Term Deposit Interest

Term Deposit Interest

The main feature of a term deposit is the interest you get paid at the conclusion of the term. The term deposit interest you get paid is governed by the length of time you are willing to put your money away for, and the amount of money you are able to invest.

It’s not always the case that a longer term automatically equals higher term deposit interest rates. Financial institutions use term deposit interest rates as a way to attract particular lengths of investment to help their overall financial situation.

For example, they might decide they need more money invested for a period of six months rather than one year, so they might in fact offer higher term deposit interest rates for the shorter term.

Term deposit interest is generally only paid once, at the conclusion – or maturity – of the term. Some term deposit accounts credit your interest more often, but most don’t. That means if you invest $50,000 for six months at a term deposit interest rate of six percent, you will receive approximately $1500 of interest paid at the conclusion of the six month term.

To check whether your best term deposit interest rate is competitive, you will need to compare your term deposit to other products in the market. This can be easily done at financial comparison websites like RateCity, where you input the amount of money and the term you’re willing to invest for. You will then see a list of accounts ranked by the term deposit interest rate they pay for that amount and term.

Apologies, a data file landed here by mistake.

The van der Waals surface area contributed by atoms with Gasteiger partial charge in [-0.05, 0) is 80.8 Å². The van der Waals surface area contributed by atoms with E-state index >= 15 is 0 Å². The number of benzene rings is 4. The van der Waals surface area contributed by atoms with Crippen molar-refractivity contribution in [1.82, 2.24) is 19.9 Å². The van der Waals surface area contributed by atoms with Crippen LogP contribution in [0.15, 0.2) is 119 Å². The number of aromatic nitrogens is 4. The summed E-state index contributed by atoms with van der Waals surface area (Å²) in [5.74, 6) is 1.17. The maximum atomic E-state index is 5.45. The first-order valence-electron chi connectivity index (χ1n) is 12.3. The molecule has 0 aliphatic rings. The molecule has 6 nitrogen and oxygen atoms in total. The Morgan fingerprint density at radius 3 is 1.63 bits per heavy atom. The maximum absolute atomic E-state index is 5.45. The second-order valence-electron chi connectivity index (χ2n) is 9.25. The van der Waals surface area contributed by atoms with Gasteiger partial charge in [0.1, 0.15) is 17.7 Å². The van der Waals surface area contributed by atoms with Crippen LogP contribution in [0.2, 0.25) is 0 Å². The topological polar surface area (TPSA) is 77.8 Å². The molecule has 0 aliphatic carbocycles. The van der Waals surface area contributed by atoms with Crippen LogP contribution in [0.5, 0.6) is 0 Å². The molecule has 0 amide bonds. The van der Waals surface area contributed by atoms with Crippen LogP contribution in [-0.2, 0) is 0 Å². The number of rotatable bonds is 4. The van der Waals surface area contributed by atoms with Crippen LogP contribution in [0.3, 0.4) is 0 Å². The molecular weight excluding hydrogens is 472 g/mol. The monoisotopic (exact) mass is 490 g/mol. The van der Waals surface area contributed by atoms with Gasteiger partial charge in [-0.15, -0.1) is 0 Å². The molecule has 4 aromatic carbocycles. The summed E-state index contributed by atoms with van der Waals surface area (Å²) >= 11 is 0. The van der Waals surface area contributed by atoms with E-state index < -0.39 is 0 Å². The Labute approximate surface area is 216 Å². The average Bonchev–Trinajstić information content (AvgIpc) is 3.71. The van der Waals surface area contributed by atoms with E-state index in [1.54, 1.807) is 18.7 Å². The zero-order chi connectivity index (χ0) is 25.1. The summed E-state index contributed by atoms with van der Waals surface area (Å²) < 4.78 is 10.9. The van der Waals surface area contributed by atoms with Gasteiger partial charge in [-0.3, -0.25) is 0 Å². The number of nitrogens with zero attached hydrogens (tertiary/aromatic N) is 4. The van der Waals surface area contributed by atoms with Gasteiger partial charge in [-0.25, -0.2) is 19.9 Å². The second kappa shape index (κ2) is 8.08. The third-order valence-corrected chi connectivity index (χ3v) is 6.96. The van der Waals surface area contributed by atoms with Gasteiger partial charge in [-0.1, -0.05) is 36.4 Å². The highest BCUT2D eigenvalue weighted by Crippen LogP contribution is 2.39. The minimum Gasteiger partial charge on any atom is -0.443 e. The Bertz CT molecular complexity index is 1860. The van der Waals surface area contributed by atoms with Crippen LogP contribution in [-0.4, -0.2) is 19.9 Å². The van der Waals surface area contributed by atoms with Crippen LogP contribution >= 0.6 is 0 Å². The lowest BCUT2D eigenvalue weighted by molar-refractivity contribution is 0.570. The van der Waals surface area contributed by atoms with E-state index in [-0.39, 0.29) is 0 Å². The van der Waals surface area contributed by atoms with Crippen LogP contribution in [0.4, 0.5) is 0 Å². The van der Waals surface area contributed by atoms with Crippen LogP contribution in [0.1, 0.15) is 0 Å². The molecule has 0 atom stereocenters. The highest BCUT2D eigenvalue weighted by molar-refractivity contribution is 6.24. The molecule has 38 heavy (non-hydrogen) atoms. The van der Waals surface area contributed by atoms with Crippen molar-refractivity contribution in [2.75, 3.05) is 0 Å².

The table below displays some of today’s highest interest rates for 1 year term deposits.

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Learn more about term deposits

How do you calculate term deposit interest?

If you’re ready to open a term deposit, there’s a lot you’ve already figured out. You’ve decided on the length of your term and found the best interest rate, but there’s something you still might be wondering. How do you calculate term deposit interest?

One of the easiest ways to calculate term deposit interest is by using a term deposits calculator. However, you can also estimate your total earnings on your own.

A fixed interest rate signifies what percentage of your original balance your term deposit will earn annually. For example, a deposit of $1,000 at an interest rate of 3 per cent will earn three per cent of $1,000 annually – meaning you’ll earn $30 of interest each year.